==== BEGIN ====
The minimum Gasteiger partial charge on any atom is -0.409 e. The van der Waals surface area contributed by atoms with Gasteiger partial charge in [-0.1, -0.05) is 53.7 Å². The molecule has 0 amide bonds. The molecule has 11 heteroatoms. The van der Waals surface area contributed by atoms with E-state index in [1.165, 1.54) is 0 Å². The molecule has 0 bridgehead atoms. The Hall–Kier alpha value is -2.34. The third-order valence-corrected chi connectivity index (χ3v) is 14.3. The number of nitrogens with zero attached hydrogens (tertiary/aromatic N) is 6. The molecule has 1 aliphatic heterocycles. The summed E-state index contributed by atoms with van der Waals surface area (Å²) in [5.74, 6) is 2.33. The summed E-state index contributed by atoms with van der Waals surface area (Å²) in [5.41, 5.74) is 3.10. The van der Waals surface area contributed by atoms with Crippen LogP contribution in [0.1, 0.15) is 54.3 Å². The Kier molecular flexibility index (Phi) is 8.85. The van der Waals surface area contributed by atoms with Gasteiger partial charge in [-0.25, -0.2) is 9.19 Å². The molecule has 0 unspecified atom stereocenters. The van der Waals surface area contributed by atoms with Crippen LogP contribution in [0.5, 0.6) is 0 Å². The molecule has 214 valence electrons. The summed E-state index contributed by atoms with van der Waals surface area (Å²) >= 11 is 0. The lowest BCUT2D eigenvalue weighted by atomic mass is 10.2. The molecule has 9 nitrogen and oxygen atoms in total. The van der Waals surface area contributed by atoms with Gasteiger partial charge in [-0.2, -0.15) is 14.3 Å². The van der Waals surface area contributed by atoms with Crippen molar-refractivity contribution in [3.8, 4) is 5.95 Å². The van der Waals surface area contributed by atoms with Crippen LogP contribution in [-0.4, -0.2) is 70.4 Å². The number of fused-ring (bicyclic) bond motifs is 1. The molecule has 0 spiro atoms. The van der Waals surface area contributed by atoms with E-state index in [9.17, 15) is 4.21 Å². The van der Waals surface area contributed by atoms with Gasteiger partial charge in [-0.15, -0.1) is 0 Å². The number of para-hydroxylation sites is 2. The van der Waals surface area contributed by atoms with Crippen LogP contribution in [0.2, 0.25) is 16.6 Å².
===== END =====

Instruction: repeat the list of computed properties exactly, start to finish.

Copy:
The minimum Gasteiger partial charge on any atom is -0.409 e. The van der Waals surface area contributed by atoms with Gasteiger partial charge in [-0.1, -0.05) is 53.7 Å². The molecule has 0 amide bonds. The molecule has 11 heteroatoms. The van der Waals surface area contributed by atoms with E-state index in [1.165, 1.54) is 0 Å². The molecule has 0 bridgehead atoms. The Hall–Kier alpha value is -2.34. The third-order valence-corrected chi connectivity index (χ3v) is 14.3. The number of nitrogens with zero attached hydrogens (tertiary/aromatic N) is 6. The molecule has 1 aliphatic heterocycles. The summed E-state index contributed by atoms with van der Waals surface area (Å²) in [5.74, 6) is 2.33. The summed E-state index contributed by atoms with van der Waals surface area (Å²) in [5.41, 5.74) is 3.10. The van der Waals surface area contributed by atoms with Crippen LogP contribution in [0.1, 0.15) is 54.3 Å². The Kier molecular flexibility index (Phi) is 8.85. The van der Waals surface area contributed by atoms with Gasteiger partial charge in [-0.25, -0.2) is 9.19 Å². The molecule has 0 unspecified atom stereocenters. The van der Waals surface area contributed by atoms with Crippen LogP contribution in [0.5, 0.6) is 0 Å². The molecule has 214 valence electrons. The summed E-state index contributed by atoms with van der Waals surface area (Å²) >= 11 is 0. The lowest BCUT2D eigenvalue weighted by atomic mass is 10.2. The molecule has 9 nitrogen and oxygen atoms in total. The van der Waals surface area contributed by atoms with Gasteiger partial charge in [-0.2, -0.15) is 14.3 Å². The van der Waals surface area contributed by atoms with Crippen molar-refractivity contribution in [3.8, 4) is 5.95 Å². The van der Waals surface area contributed by atoms with Crippen LogP contribution in [-0.4, -0.2) is 70.4 Å². The number of fused-ring (bicyclic) bond motifs is 1. The molecule has 0 spiro atoms. The van der Waals surface area contributed by atoms with E-state index in [9.17, 15) is 4.21 Å². The van der Waals surface area contributed by atoms with Gasteiger partial charge in [-0.15, -0.1) is 0 Å². The number of para-hydroxylation sites is 2. The van der Waals surface area contributed by atoms with Crippen LogP contribution in [0.2, 0.25) is 16.6 Å².